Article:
Campus / National / News / October 15, 2009

Cigarrette ban ignites controversy

On Tuesday, Sept. 22, the U.S. Food and Drug Administration enacted a ban on all “flavored” cigarettes — this includes clove cigarettes, which are popular among smokers on Knox campus.

The ban is the result of House Bill 1256, the “Family Smoking Prevention and Tobacco Control Act.” President Obama signed it into law on June 22, 2009. It contains, among other requirements, provisions for stricter regulation on tobacco companies.

In general, the bill aims to provide consumers with more information about the ingredients in tobacco products and to stop companies from promoting supposed “low-risk” cigarettes.

The bill grants the FDA more power to regulate tobacco products. The FDA, then, took this expanded power to ban flavored cigarettes, reasoning that these are the forms of nicotine to which children and young adults are most attracted.

Knox students have mixed reactions to the law.

Freshman Chris Holland said, “To be honest, I could care less about clove cigarettes or even smoking, in general. However, I don’t approve of the government telling us what we can and can’t put into our own bodies.”

When asked whether the law would have an impact on children’s health, he said, “Parents should be responsible for keeping their kids away from these things. Kids and teens will still be able to access them even if they are illegal. All the government ban does is make them more appealing because of the added sense of rebelliousness teens will feel when they get their hands on them.”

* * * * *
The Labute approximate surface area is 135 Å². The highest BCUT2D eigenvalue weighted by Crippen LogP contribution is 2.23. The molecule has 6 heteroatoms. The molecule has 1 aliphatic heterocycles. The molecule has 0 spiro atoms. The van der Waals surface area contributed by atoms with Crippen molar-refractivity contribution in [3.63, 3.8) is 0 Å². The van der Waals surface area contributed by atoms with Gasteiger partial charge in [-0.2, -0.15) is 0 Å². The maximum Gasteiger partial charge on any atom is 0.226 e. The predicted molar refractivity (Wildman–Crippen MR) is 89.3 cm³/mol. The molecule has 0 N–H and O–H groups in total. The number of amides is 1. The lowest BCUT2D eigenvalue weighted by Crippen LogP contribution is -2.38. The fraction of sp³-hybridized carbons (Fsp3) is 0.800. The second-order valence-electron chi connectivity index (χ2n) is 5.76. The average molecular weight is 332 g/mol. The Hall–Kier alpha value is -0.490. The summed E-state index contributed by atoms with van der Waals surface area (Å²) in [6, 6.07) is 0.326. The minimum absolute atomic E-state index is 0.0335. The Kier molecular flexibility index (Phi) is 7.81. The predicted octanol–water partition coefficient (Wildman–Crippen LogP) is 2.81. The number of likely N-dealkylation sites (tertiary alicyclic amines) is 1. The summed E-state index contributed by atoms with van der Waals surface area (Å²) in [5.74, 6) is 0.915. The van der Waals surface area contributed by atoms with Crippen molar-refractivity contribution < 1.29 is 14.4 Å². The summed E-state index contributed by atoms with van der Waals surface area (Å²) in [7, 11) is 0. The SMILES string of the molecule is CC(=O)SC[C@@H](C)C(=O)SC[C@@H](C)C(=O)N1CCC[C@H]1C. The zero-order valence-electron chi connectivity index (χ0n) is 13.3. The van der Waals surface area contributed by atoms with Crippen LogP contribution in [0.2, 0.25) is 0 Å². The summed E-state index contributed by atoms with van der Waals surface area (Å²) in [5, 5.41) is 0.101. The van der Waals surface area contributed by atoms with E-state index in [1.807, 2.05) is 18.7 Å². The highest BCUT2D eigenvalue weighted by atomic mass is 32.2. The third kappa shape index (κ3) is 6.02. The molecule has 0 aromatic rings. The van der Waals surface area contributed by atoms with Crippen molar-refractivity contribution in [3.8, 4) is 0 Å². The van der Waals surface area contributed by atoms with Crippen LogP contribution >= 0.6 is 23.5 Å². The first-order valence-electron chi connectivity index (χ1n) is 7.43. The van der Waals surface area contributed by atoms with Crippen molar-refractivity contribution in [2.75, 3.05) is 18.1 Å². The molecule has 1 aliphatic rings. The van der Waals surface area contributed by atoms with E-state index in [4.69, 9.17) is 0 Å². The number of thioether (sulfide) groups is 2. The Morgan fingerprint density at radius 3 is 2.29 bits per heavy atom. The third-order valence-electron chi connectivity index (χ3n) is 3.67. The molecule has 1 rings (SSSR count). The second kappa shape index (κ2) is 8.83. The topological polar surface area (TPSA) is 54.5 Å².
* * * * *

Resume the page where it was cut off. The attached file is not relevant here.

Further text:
Most students agreed that provisions requiring larger warning labels and bans on advertising within 100 feet of schools and playgrounds were fair and helpful. The larger issue seems to be civil liberties — not necessarily the inalienable right to smoke clove cigarettes but, rather, the right to consume (more specifically, smoke) what we want, despite negative health affects.

Freshman Joe Seidman said, “I understand how candy flavored cigarettes and rolling papers could affect children, but clove cigarettes are different. I don’t see how they’re advertised towards children. Come to think of it, I’ve never actually seen clove cigarettes advertised at all.”

Joshua Gunter
Joshua Gunter was the liberal half of "Debating Columnists" during fall 2012 and winter 2013. He graduated in winter 2013 with a degree in art history and currently works as an account researcher for the Brunswick Group in New York City. At Knox, he also served as co-editor-in-chief of Catch magazine.


Bookmark and Share




Previous Post
A Call to Action: Blue planet
Next Post
Colleges suffer from budget cuts



Joshua Gunter
Joshua Gunter was the liberal half of "Debating Columnists" during fall 2012 and winter 2013. He graduated in winter 2013 with a degree in art history and currently works as an account researcher for the Brunswick Group in New York City. At Knox, he also served as co-editor-in-chief of Catch magazine.






More Story
A Call to Action: Blue planet
“Save the Planet!” cry environmentalists. The slogan is pasted on banners, flyers, shirts, bags, socks, and hats. It’s...